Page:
June 30, 2010

Dead for doing one thing well

I’ve been meaning to write about Microsoft’s aborted attempt at the sublime called Courier for awhile, but today’s post-launch termination of would-be socialphone Kin puts the former into relief. While the two products had very different origins as well as demises, they have a lot more in common than their status as apparently-rogue Microsoft projects.

The ideal

Courier was a later-stage concept that never made it to market. Kin was the product of an expensive acquisition and a high-profile launch, shot down minutes after takeoff. But the profound link between Courier and Kin is not one of investing lots of money into something only to can it. Their unifying theme is something more noble, even quixotic: The pursuit of an ideal.

This ideal is the quest to find one thing to focus solely upon doing better than anyone else, to the expense of other features, use cases, and markets. It’s something that some of the best products in history have done, and unfortunately, it doesn’t seem to be something Microsoft encourages.

The platform of no platform

Courier would not have been an iPad competitor. The design philosophy of the iPad is to offer a 9.7″ window into anything its A4 CPU and App Store policies can handle; it is a blank slate ready to dedicate itself to whatever’s running. Courier was the exact opposite: a piece of hardware specifically crafted as a notebook for creatives. Its hardware was not built for versatility, and its software was, as far as anyone could tell, not built as a platform.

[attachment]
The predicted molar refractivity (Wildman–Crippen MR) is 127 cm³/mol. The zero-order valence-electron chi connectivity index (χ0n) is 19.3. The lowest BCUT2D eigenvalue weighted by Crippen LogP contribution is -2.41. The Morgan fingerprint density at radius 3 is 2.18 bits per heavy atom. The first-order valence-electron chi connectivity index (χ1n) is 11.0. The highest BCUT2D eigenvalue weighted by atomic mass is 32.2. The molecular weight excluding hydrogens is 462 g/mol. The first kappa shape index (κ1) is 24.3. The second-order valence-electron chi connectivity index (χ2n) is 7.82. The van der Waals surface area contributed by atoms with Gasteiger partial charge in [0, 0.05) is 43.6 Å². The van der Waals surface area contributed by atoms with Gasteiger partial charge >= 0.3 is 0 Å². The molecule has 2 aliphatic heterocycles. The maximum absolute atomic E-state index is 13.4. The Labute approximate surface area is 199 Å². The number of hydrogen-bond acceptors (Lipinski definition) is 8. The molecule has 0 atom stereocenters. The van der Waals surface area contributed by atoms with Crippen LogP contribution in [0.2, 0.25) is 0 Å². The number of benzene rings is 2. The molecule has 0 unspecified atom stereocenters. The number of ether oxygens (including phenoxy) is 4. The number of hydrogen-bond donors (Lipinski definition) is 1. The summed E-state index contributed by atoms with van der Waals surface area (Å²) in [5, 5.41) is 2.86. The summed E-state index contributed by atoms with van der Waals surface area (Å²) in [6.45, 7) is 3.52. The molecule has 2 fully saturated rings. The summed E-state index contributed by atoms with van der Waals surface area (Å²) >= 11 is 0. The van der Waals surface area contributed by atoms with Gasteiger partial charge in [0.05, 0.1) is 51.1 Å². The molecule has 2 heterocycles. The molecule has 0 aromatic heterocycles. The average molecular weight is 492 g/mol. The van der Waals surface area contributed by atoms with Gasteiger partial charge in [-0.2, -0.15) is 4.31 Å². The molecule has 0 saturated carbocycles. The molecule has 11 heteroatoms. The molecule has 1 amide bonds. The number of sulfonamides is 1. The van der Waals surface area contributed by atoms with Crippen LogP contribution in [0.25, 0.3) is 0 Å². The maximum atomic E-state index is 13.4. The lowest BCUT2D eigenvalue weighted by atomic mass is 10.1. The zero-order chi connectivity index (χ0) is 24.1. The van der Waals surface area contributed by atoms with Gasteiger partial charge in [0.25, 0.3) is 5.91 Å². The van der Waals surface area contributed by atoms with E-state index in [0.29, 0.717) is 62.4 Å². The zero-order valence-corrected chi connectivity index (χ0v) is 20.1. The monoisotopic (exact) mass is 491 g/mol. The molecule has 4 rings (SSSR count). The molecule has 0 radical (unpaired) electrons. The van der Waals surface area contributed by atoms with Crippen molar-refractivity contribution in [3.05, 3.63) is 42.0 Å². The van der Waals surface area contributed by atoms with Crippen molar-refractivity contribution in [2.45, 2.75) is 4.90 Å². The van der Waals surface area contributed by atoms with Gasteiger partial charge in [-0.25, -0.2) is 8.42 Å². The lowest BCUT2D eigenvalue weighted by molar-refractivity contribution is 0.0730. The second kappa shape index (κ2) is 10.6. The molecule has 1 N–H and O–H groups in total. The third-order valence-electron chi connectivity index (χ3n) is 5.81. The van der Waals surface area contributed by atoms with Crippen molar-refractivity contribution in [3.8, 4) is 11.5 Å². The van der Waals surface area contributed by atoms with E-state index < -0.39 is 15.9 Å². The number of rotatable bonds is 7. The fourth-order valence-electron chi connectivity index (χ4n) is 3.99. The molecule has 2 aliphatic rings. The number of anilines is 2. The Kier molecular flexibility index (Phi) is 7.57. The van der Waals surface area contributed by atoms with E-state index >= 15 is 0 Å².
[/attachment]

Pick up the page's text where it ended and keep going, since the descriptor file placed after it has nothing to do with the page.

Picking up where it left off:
Courier was not intended to replace a netbook, tablet, UMPC, or anything else. I doubt it would have even run apps—it wouldn’t have fit its character. It was designed to fulfill its creative purpose better than any multi-purpose device could ever do with run-everything hardware and do-everything software.

Likewise, the potential of Kin was immense. In a market filled with phones where social networking is either an isolated smartphone app or a tacked-on J2ME disaster, the choice to build a platform upon a social core, with every piece of the user experience deriving from this priority, should have set Kin up for a shot at success in a niche market.

Doing everything or nothing

Microsoft’s history is obviously not one of perfectionistic products designed consummately to a single purpose. Broad, empire-building platforms such as Windows and suites like Microsoft Office are the company’s priorities, allowing only the occasional venture into the single-purpose territory when it’s already been proven by a competitor.

There was nothing proven about a high-tech mobile creative tool or a phone that existed only to socialize (although the latter is arguably a proven market). Perhaps, in a market where an iPad already supports a sufficient proportion of the uses a Courier could have plus many others, and a usable Facebook app for iPhone, Android, Blackberry, WebOS, and MeeGo fulfils enough of most socialites’ needs, the enhanced user experience of dedicated devices isn’t enough to justify the extra investment. Certainly the opportunity costs of buying such a focused phone today are numerous.

The simple wonder, though, of stashing a stylus-drawn sketch in Courier’s “binding” with your thumb or dragging a photo straight from the camera into Kin’s system-wide “sharing dot,” is still something you can’t quite get with platforms.